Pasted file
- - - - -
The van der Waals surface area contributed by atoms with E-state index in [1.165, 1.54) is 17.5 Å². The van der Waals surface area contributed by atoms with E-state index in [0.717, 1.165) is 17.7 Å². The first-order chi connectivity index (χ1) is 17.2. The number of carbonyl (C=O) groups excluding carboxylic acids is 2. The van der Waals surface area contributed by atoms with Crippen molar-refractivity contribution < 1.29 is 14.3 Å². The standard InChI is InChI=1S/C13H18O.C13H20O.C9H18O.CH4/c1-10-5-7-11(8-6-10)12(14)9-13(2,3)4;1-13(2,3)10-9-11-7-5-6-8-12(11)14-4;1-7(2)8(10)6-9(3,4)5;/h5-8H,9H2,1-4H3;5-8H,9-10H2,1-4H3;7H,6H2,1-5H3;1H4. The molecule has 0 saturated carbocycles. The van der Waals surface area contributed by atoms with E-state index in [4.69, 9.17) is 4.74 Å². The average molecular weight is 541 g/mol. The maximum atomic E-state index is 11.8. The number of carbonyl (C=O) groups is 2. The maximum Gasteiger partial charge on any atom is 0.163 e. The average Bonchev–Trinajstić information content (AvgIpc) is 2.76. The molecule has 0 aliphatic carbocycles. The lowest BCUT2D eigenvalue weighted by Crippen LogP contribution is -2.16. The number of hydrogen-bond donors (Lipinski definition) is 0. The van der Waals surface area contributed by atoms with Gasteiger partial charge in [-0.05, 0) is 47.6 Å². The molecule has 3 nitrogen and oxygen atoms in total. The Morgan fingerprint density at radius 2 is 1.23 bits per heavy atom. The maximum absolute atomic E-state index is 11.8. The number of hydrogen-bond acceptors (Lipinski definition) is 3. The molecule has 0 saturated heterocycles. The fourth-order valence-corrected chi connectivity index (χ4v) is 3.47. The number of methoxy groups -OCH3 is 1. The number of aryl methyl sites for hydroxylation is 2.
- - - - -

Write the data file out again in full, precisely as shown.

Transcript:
The van der Waals surface area contributed by atoms with E-state index in [1.165, 1.54) is 17.5 Å². The van der Waals surface area contributed by atoms with E-state index in [0.717, 1.165) is 17.7 Å². The first-order chi connectivity index (χ1) is 17.2. The number of carbonyl (C=O) groups excluding carboxylic acids is 2. The van der Waals surface area contributed by atoms with Crippen molar-refractivity contribution < 1.29 is 14.3 Å². The standard InChI is InChI=1S/C13H18O.C13H20O.C9H18O.CH4/c1-10-5-7-11(8-6-10)12(14)9-13(2,3)4;1-13(2,3)10-9-11-7-5-6-8-12(11)14-4;1-7(2)8(10)6-9(3,4)5;/h5-8H,9H2,1-4H3;5-8H,9-10H2,1-4H3;7H,6H2,1-5H3;1H4. The molecule has 0 saturated carbocycles. The van der Waals surface area contributed by atoms with E-state index in [4.69, 9.17) is 4.74 Å². The average molecular weight is 541 g/mol. The maximum atomic E-state index is 11.8. The number of carbonyl (C=O) groups is 2. The maximum Gasteiger partial charge on any atom is 0.163 e. The average Bonchev–Trinajstić information content (AvgIpc) is 2.76. The molecule has 0 aliphatic carbocycles. The lowest BCUT2D eigenvalue weighted by Crippen LogP contribution is -2.16. The number of hydrogen-bond donors (Lipinski definition) is 0. The van der Waals surface area contributed by atoms with Gasteiger partial charge in [-0.05, 0) is 47.6 Å². The molecule has 3 nitrogen and oxygen atoms in total. The Morgan fingerprint density at radius 2 is 1.23 bits per heavy atom. The maximum absolute atomic E-state index is 11.8. The number of hydrogen-bond acceptors (Lipinski definition) is 3. The molecule has 0 saturated heterocycles. The fourth-order valence-corrected chi connectivity index (χ4v) is 3.47. The number of methoxy groups -OCH3 is 1. The number of aryl methyl sites for hydroxylation is 2.